Out with the bad, in with the new for Bee Cave police
Friday, September 14, 2012 | | 13
Russell R. “Rusty” Pancoast
Bee Cave Police Chief
Bee Cave Beat
Things are changing in Bee Cave.
That statement should come as no surprise to anyone who visits, or even just passes through our town. There is still a lot of construction going on in both our retail and residential areas. Additionally, there is a lot of growth to our west, which results in more shopping in and visitation to our little town. Some of the change accompanying this growth is good, but some is, regrettably, not so good.
Let’s talk first about some of those not-so-good things. As our population grows, and the number of visitors grows, so grows our crime. That growth in crime is generally in two areas.
The first area is that of property crime. These crimes include shoplifting, other theft, burglary of homes and businesses, burglary of motor vehicles, auto thefts, credit card fraud and money changing schemes.
Some examples of the more serious property crimes include a business burglary wherein several high power assault rifles were stolen; a residential burglary in which the victim literally lost everything, in that if it wasn’t stolen, it was totally destroyed; and credit card abuse cases in which the bad guys were hacking into retailers’ computers and stealing customer credit card information and then using that information to make and use fake credit cards.
The more serious violent crimes include an aggravated sexual assault that occurred in a business parking lot, an aggravated assault with a deadly weapon that came out of a domestic dispute and made me realize that I really do not like butcher knives and an extortion attempt that included a threatened kidnapping.
Finally, we have had several homicides; yes, I said homicides, because suicides are classified at homicides, and sadly, we have had several suicides and several more attempted suicides during this past year.
Now, the good things. We have cultivated good relationships with a lot of other agencies over the years, and those relationships are proving to be of great value. On some of the cases, we have been working recently, we were able to receive valuable assistance from other agencies, including the FBI, ATF, DEA, Secret Service, Texas Rangers and many other local agencies.
Additionally, we have made some staffing changes in our Criminal Investigations Division, and there is a concerted effort under way to reduce the backlog of open cases. CID is also now operating under the policy that every lead is followed to its end, even if the lead does not initially appear to be very promising.
Finally, the Bee Cave Police Department has some new faces.
As I mentioned in earlier columns, we have had some significant turnover among the ranks of our patrol officers. As a result, we have five new officers with varying levels of experience, but all of whom are more fit and have some level of college education. Let me introduce them to you.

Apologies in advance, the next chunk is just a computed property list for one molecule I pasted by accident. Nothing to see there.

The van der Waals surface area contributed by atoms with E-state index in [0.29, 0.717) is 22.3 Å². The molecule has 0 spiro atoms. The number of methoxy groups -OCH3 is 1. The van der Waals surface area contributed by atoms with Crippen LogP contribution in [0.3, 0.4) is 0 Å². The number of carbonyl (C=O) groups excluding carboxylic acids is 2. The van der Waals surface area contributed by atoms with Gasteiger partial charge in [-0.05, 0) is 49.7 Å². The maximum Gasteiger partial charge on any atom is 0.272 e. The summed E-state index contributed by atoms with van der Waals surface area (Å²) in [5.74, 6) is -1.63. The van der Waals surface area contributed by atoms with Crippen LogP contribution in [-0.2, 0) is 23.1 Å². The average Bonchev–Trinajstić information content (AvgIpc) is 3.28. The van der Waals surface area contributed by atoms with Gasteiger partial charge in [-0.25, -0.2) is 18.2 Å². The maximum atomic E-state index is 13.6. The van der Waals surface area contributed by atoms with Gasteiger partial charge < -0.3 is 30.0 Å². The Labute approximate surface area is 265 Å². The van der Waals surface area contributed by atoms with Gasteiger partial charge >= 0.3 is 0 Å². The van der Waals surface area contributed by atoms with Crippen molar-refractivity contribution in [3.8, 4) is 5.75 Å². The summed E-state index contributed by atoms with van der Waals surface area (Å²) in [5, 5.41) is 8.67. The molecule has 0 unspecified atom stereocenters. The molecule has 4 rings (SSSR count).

First, we have Officer Carl Neal who is a 2011 graduate of the University of Houston Police Academy.
Neal also attended college at Texas Southern University as well as Dallas Christian College. He also holds the distinction of holding the fastest time on the physical agility run that is required of all applicants. He completed the mile and a half run in 9 minutes, 56 seconds after stopping to tie his shoes.
Second, we have Officer Alice Hodgkins who came to us from the Austin Community College Campus Police Department.
Hodgkins is a 2010 graduate of the San Angelo Police Academy and also attended Folsom Lake College as well as the University of Phoenix. She has received specialized training in victims’ services which has already been very useful to the police department in several cases.
Third, we have Officer Mario Cmet who came to us after a 23-year career in law enforcement and whose last department was the Southlake Department of Public Safety.
Cmet originally attended the police academy in Georgia and later took the Texas licensing exam to become licensed in Texas as a peace officer. He also attended Tarrant County College. He holds a master peace officer license and is an advanced traffic accident investigator and police instructor.
Next is Officer Joshua McCann who is a 2010 graduate of the Cedar Valley Police Academy and a combat veteran serving six years in the U.S. Army.
McCann was deployed for 18 months with his unit to Iraq in support of direct military operations. He also attended college at Dallas County Community College and worked for Dallas Independent School District Police Department for almost two years before coming to “The Hive.”
Our final hire was Officer Greg Evans who is a 2011 graduate of the South Plains Police Academy and attended South Plains College.
Evans worked at the Lubbock County Sheriff’s Department, Corrections Division, where he was assigned to their specialized unit DRT- Detention Response Team. Most recently, he worked at the Brady Police Department where he started a fitness program for the officers.
Until next time, Bee Safe.
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